The murky floodwaters sloshed against farmhouses, telephone poles, towering silos. They call the windswept fields here "the bottoms," a 50,000-acre stretch of rich, dark soil along the Mississippi River that farmers have tilled for generations.
Riding in a friend's flat-bottom fishing boat, 60-year-old Robert Kuntz and his two grown sons, Chad and Trent, surveyed the damage late last week. Their corn and soybean crops on half of the 2,500 acres they farmed were ruined when a levee burst a few days earlier.
Days before mandatory evacuation, the farmers and their wives and children moved to safe ground. They hauled away their stored grain, farming equipment and furniture. But all three families nearly lost their homes, giant storage bins, barn-sized work sheds and other property to the flooding.
"All that hard work and labor we put into it," says Robert Kuntz, his voice cracking. "I've never been through such a horrible ordeal. Who knows how many of us will come back?"
The Kuntz family and thousands of other farmers could only watch and pray as the Midwestern flooding last month destroyed 5 million acres of crops and damaged untold property. Even as the floodwaters subside, the agricultural carnage — estimated at $8 billion by the American Farm Bureau Federation — will spread into the broader economy.
Ripple effect of costs
The flood's economic impact could surpass the $12 billion (about $18 billion in today's dollars) in damages from the great Midwestern flood of 1993, which killed 50 people, destroyed thousands of homes and closed businesses for months.
"The ripple effect goes from the agricultural and food-supply chain all the way to the retail consumer, where it'll hit Joe Smith's wallet," says Jordan Rizzuto, senior economic analyst at Storm Exchange, a firm that provides weather-related risk information to businesses.
According to Storm Exchange and other economists and industry officials:
•Hundreds of barges full of grain, coal and petrochemicals for U.S. factories and export markets still aren't moving on the Mississippi, Missouri and Illinois rivers, says Lynn Muench, senior vice president at the American Waterways Operators trade group. That could cost shipping firms $50 million in losses, says Storm Exchange.
•Corporate earnings could fall for transportation firms such as Union Pacific, which says the floods will cut its earnings this quarter by 5 cents a share. Another blow to food companies: Standard & Poor's has lowered credit ratings for Tyson Foods, Pilgrim's Pride and Dean Foods.
•Prices could spike for energy, livestock feed, hogs and cattle. Strong U.S. and worldwide demand for those commodities, amid limited supplies, will ignite even more volatility.
•In supermarkets, the cost of milk, eggs, butter, flour and other items already are rising at double-digit rates, and food producers likely will pass on their higher costs to consumers in the coming months.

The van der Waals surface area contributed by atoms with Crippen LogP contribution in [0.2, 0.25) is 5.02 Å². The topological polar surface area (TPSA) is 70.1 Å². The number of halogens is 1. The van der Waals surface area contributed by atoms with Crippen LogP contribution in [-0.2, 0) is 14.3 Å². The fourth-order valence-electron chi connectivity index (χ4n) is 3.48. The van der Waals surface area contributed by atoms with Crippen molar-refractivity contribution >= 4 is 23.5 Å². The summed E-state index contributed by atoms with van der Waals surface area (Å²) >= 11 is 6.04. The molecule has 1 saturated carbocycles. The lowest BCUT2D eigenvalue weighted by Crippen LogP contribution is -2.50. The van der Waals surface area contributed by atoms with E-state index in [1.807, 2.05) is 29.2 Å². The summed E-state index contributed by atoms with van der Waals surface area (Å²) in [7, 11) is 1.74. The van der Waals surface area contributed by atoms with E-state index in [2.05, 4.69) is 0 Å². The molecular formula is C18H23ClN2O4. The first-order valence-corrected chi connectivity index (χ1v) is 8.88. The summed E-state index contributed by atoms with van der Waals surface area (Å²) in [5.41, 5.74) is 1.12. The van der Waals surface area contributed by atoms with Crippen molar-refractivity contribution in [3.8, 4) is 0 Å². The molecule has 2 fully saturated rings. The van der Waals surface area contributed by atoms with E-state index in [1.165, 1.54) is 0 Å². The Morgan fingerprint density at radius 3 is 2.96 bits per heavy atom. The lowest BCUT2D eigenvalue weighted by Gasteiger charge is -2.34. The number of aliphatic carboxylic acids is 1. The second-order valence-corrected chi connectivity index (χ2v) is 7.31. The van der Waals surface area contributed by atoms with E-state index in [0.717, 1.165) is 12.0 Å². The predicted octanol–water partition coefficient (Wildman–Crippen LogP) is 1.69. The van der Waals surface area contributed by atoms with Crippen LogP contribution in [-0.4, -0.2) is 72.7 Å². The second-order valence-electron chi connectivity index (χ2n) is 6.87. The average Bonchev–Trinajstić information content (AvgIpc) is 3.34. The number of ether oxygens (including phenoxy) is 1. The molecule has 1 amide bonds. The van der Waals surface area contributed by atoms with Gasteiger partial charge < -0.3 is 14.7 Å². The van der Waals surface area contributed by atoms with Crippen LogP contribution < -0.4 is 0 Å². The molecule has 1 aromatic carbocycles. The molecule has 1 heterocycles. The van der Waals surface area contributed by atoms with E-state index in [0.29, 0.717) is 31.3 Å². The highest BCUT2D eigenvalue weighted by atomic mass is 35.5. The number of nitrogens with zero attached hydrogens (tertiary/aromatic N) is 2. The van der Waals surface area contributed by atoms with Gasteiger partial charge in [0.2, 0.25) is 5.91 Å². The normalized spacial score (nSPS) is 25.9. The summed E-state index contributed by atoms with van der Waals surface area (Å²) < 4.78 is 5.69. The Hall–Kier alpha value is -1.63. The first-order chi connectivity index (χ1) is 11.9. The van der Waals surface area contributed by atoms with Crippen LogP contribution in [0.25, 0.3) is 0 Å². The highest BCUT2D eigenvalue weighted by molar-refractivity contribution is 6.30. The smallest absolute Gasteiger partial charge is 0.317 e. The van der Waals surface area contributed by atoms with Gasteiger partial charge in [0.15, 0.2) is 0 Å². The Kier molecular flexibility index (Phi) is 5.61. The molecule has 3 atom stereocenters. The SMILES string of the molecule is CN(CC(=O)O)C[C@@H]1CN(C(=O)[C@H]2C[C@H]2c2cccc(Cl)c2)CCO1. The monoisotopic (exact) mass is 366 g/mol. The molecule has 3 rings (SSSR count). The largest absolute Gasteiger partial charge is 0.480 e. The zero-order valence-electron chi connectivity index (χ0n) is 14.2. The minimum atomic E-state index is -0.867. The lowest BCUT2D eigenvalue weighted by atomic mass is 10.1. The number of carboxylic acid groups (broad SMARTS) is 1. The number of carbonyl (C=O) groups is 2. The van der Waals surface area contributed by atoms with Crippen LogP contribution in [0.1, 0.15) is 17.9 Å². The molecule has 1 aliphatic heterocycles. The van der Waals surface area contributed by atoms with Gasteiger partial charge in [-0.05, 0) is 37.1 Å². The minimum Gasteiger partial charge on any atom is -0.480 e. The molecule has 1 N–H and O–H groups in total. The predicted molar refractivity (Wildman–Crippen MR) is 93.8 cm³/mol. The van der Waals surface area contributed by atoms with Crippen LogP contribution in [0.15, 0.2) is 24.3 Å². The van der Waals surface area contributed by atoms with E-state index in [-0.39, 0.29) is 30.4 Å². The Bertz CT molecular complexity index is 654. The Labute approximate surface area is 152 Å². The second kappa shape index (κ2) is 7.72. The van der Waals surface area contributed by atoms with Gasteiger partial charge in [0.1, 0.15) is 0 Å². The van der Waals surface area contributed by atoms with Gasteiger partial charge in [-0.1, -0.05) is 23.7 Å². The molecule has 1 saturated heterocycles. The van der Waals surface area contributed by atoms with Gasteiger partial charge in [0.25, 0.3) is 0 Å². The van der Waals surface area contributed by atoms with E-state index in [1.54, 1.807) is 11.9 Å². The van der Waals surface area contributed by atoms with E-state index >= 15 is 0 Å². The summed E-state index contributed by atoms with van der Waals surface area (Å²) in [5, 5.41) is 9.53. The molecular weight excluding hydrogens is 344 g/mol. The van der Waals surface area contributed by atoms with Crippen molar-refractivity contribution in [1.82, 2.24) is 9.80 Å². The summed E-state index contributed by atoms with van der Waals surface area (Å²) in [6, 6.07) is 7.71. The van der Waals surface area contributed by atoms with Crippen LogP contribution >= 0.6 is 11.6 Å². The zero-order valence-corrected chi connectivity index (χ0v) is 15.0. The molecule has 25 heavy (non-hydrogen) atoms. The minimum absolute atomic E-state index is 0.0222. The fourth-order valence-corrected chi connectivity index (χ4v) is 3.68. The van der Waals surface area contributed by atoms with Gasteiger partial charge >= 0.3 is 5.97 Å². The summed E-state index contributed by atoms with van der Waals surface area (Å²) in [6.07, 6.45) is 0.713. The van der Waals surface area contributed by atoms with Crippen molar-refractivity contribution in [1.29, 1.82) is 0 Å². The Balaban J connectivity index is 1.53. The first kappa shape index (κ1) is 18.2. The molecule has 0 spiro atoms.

The full impact in the disaster zone won't be known for six to 12 months, after federal aid fully kicks in and insurers decide how much crop and property damage to cover, says senior economist Rick Mattoon at the Federal Reserve Bank in Chicago.
Based on the 1993 flood and other disasters, Mattoon expects the small business and tourism sectors to suffer, with farming, construction and manufacturing bouncing back quickly in a mini-economic boom.
Agriculture remains the worst-hit sector. Craig Lang, president of the Iowa Farm Bureau Federation and a dairy farmer, estimates that one-third of Iowa's 90,000 farmers suffered losses large and small to crops, hogs, cattle and property.
"This 500-year flood moved across almost the entire eastern part of the state," Lang says. "It's going to take a long time to rebuild farms and communities."
Even before the flooding, crops were hurting from a cold, wet spring and probably would have fallen short of annual average yields per acre, says Roger Elmore, an agronomist at Iowa State University Extension.
The U.S. Department of Agriculture reports that farmers this year expect to harvest 79 million acres of corn — a 9% drop from 2007. Soybean crops suffered less damage, with growers hoping to harvest 72 million acres, or 15% more than 2007.
Farming's in their blood
Robert, Chad and Trent Kuntz typify the tough farming stock hit by the flooding. Since their ancestors emigrated from Germany and Switzerland to Iowa a century ago, the family has farmed beside the Mississippi River for four generations.
The growing global demand for food has helped many farmers enjoy record profits in recent years. But their "input costs" also have been soaring, including higher prices for seeds, diesel fuel and fertilizer. Property values for farmland in Iowa have skyrocketed from $2,000 an acre to $7,000 to $8,000 an acre for the most prized fields.
Trent Kuntz, 26, says they lessen their risk by growing different crops. If one doesn't grow well, another will. After selling their crops, they plow the money right back into the farm.
"It takes a lot of faith to be a farmer," Chad Kuntz says. "We never know what the Lord has planned. Climatologists had predicted a drought year this year. Well, look what happened."
With putrid floodwater still swamping their fields and homes, it's too early to estimate losses. Insurance may cover 75% of the dollar damages to their crops, and they hope to sell their unflooded crops to cover bills.
After natural drainage and big levee pumps remove the water, the sun should dry the soil in several weeks. It's unclear when the Kuntz family will move back to repair and rebuild their farms.
Chad and Trent Kuntz both have grade-school kids and toddlers, including a little girl who keeps asking why they can't go home. Her wooden swingset lies smashed against a levee.
"We'll get through this — it's just a bump in the road," says Robert Kuntz, who is near retirement. "We're already planning for next year."